After diagnosis, the type of treatment will depend on a person's age and the degree of the curvature.
It is essential to be seen by a scoliosis specialist; there are around 35 hospitals that specialise in scoliosis across the UK. Find your nearest consultant by connecting with other scoliosis members on our support group or contact Simone Icough
After scoliosis is diagnosed, any changes in the curvature should be regularly monitored by a scoliosis specialist. This is especially important in adolescents. X-Rays will need to be taken every 6 months or yearly to record the Cobb angle, which is the degree of the curvature. If the angle is small and does not increase, treatment might not be needed. A curvature of up to 11º is considered normal.
If the angle of curvature is more than 25º, a specialist might recommend use of casting in infants and juveniles or a brace in adolescents. Casting is often used in early onset scoliosis to help encourage the spine to grow straight. The cast is made out of plaster-of-Paris and is worm permanently with regular monitoring. A brace cannot cure scoliosis (there is no such thing as a cure!) or straighten a curve, but it can stop a curve from getting worse. The most commonly used brace is known as the Boston brace. This is a lightweight brace that is designed to be unobtrusive and is practically impossible to see when worn under loose clothing. The brace will be carefully fitted and is based on a cast of the wearer's torso. The brace will usually be worn for a time frame set by your specialist, and should usually only be removed for baths and showers. It does not interfere with normal everyday activities and can be worn during most non-contact sports. This can be a difficult time for young people; support and reassurance from friends, family and support is crucial.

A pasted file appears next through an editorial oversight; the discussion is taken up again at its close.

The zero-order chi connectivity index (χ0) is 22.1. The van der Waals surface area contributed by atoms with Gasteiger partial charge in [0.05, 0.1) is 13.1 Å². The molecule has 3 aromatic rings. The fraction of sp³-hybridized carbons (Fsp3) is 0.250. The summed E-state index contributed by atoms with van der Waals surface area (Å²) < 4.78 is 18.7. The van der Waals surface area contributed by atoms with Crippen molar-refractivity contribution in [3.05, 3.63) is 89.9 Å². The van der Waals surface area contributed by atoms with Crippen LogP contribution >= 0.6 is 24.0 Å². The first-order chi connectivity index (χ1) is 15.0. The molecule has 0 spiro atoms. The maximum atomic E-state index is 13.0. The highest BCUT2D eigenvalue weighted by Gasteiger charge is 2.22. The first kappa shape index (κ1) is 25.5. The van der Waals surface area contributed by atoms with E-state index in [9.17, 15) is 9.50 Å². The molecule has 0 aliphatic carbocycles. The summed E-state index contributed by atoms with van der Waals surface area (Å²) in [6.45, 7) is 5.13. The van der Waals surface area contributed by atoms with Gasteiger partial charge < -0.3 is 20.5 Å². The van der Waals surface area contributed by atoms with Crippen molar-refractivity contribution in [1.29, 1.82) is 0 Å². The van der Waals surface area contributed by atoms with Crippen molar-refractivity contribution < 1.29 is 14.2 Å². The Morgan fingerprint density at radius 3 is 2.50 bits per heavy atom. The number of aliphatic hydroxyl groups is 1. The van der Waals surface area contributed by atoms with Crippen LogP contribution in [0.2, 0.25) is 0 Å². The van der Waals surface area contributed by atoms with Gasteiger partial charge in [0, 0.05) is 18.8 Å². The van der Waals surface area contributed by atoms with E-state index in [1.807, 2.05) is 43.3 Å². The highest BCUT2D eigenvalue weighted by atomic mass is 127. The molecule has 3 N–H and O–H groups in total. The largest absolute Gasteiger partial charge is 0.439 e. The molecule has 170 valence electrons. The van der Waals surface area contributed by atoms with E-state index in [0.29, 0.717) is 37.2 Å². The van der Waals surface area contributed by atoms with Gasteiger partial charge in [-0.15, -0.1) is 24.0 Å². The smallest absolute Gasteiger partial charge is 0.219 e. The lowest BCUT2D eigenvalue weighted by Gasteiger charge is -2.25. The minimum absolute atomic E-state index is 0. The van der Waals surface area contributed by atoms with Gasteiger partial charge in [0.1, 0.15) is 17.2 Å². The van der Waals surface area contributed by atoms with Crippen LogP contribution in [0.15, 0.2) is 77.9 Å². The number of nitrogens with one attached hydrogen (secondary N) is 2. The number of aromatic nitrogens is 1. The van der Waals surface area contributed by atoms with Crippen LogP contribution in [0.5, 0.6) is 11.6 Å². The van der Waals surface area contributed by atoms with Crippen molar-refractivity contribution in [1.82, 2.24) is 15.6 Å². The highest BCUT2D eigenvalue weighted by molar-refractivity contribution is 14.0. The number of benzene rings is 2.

In early onset scoliosis growth rods are sometimes used and are lengthened periodically to ensure the child's height is not restricted. In adolescents, if the scoliosis is severe, with a curvature of more than 50º, surgery might be recommended. Surgery can prevent damage to the heart and lungs, and help alleviate back pain and disability. Spinal fusion is a complicated technique, and therefore patients should be referred to a specialist unit for surgery. During surgery, the spine is straightened by the use of metal implants and bone grafts. After surgery, the patient will be transferred to a high dependency unit and will remain in hospital for a few days. After the operation, most patients will be able to return to school or work after 4-6 weeks. Your age at the time of surgery will dictate how quickly you will resume every day life. Most people will be able to participate in sporting and fitness activities after about a year. Some will need to wear a brace after the operation to support their spines.